What do you want in life? Have you thought about this lately? Have you given up on finding a satisfying answer?
For many, the knee-jerk response is, “to be happy.” When asked specifically what they would need to be happy, men and women, boys and girls, the young and the old and the rich and the poor would come back with a host of answers depending on their personal situations. I’m sure we will hear over and over the words money, job, time, love, relief and fulfillment. There must be a good number of other common answers, but are any of these the actual components of happiness?
This is a massive subject that cannot be covered in one article with any semblance of closure. So much has been written that I couldn’t hope to research it thoroughly and condense it down to 700-800 words. As a result of this realization, I’ve decided to present a series on the topic over the next few months or so. I will take an objective and sometimes subjective look at a variety of sources that should be informative and entertaining. We’ll explore happiness from many perspectives and hopefully give almost every reader a better understanding as well as some tools to effect positive change in one’s own “H-quotient.”
What exactly is happiness? Quoting Thorndike/Barnhart Intermediate, we see that it is a state of “being happy; gladness.” So, what’s happy? The first definition in the same dictionary seems to be the most fitting. “feeling as you do when you are well and are having a good time; glad; pleased; contented.” Random House Webster’s College goes into a little more depth on happy. The first definition is similar to Thorndike/Barnhart’s, but definition 2 says, “characterized by or indicative of pleasure, contentment, or joy. This one I like because the first definitions refer to a single occurrence while the second takes the isolated incident out of the equation and broadens it to a general and ongoing state. Being truly happy is not being elated, excited or high. It’s about a stable condition that endures despite the natural ups and downs of everyday life.
Happiness also comes in other notable flavors. For instance, there is extrinsic versus intrinsic happiness. Extrinsic is a word that has to do with coming from outside, in this case from outside oneself. Intrinsic relates to emanating from within. As you can see, extrinsic happiness is based on things that happen externally or the stuff we gather to ourselves, like money and material possessions. Instrinsic joy is generated by our own state of mind or achievements, even viewpoints. When you take satisfaction in breaking an old self-destructive habit, you feel a deep sense of well-being and it makes you feel good as long as you maintain your mastery over that which you’ve conquered. Feeling gratitude for what you have can be a continuous source of happiness, whereas taking the attitude you need something better or newer automatically leads you to dissatisfaction with your life or at least your present day situation.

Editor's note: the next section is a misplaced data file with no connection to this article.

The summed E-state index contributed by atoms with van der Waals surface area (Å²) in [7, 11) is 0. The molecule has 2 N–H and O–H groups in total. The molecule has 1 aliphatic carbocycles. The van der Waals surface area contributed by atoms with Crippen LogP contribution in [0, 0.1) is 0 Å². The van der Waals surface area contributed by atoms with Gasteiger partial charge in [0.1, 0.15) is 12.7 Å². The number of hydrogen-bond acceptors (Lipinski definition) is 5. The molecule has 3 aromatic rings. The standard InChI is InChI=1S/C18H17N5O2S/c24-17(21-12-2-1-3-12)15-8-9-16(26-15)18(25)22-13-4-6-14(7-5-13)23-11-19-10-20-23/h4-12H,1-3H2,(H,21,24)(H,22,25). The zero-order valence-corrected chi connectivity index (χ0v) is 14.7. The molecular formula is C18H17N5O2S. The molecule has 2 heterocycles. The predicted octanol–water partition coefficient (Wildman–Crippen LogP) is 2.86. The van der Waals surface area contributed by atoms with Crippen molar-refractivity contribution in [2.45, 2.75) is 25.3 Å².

Martin Seligman, sometimes known as the father of positive psychology, came up with three categories of happiness that help break this concept down further. He calls them pleasant life, engaged life and meaningful life. The pleasant life consists of having as much pleasure as your time on earth allows. You seek pleasurable stimulation in whatever form works for you and make pleasure a lifestyle, mixing it up and exposing yourself to it en masse. Sex, drugs and rock and roll! You can even make it a science of sorts to make it sustainable as possible. But these stimuli are basically physical, and being physical they are ever-changing and transitory. Thus, they don’t lead to lasting contentment.
The engaged life is had by learning your strengths and using them in all phases of your existence. You mold your life around them, then immerse yourself in the things you love with all your heart, get your back into your living as The Who sang all those years ago. Be at one with your family, your career, the home team, the music or whatever suits you.
The third category is known as the meaningful life, wherein a person takes those strengths and talents and applies them to service. It goes beyond oneself and one’s family. We’re talking here about being engaged in a loftier purpose, enriching the lives of others. Examples could range from tutoring children or adults in literacy programs to joining the Peace Corps and everything in between.
None of these guarantee happiness, but it’s easy to see how altruistic work fills the heart, fueled by love and unselfish purpose. Nonetheless, we’ve just scratched the surface in our journey to the center of happiness. More next time!